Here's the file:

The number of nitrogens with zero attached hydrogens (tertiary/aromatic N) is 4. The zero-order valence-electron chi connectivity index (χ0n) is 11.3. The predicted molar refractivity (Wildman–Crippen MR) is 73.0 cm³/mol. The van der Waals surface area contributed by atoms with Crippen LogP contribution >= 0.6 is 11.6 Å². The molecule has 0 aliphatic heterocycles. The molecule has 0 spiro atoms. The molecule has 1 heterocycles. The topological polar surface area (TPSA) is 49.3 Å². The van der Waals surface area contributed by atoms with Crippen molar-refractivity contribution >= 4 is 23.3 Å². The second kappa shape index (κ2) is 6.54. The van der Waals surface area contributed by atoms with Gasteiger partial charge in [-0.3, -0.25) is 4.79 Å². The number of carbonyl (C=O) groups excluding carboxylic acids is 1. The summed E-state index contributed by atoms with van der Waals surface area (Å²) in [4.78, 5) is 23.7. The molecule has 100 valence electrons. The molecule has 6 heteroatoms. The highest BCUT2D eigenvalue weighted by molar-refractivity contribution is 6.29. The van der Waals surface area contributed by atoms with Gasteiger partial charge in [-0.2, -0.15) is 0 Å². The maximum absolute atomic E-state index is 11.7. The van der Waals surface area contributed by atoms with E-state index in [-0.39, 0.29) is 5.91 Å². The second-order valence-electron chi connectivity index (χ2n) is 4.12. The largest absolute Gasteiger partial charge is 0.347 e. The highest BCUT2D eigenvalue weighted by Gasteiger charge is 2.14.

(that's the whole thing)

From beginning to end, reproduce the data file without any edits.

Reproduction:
The number of nitrogens with zero attached hydrogens (tertiary/aromatic N) is 4. The zero-order valence-electron chi connectivity index (χ0n) is 11.3. The predicted molar refractivity (Wildman–Crippen MR) is 73.0 cm³/mol. The van der Waals surface area contributed by atoms with Crippen LogP contribution >= 0.6 is 11.6 Å². The molecule has 0 aliphatic heterocycles. The molecule has 0 spiro atoms. The molecule has 1 heterocycles. The topological polar surface area (TPSA) is 49.3 Å². The van der Waals surface area contributed by atoms with Crippen molar-refractivity contribution >= 4 is 23.3 Å². The second kappa shape index (κ2) is 6.54. The van der Waals surface area contributed by atoms with Gasteiger partial charge in [-0.3, -0.25) is 4.79 Å². The number of carbonyl (C=O) groups excluding carboxylic acids is 1. The summed E-state index contributed by atoms with van der Waals surface area (Å²) in [4.78, 5) is 23.7. The molecule has 100 valence electrons. The molecule has 6 heteroatoms. The highest BCUT2D eigenvalue weighted by molar-refractivity contribution is 6.29. The van der Waals surface area contributed by atoms with Gasteiger partial charge in [-0.2, -0.15) is 0 Å². The maximum absolute atomic E-state index is 11.7. The van der Waals surface area contributed by atoms with E-state index in [-0.39, 0.29) is 5.91 Å². The second-order valence-electron chi connectivity index (χ2n) is 4.12. The largest absolute Gasteiger partial charge is 0.347 e. The highest BCUT2D eigenvalue weighted by Gasteiger charge is 2.14.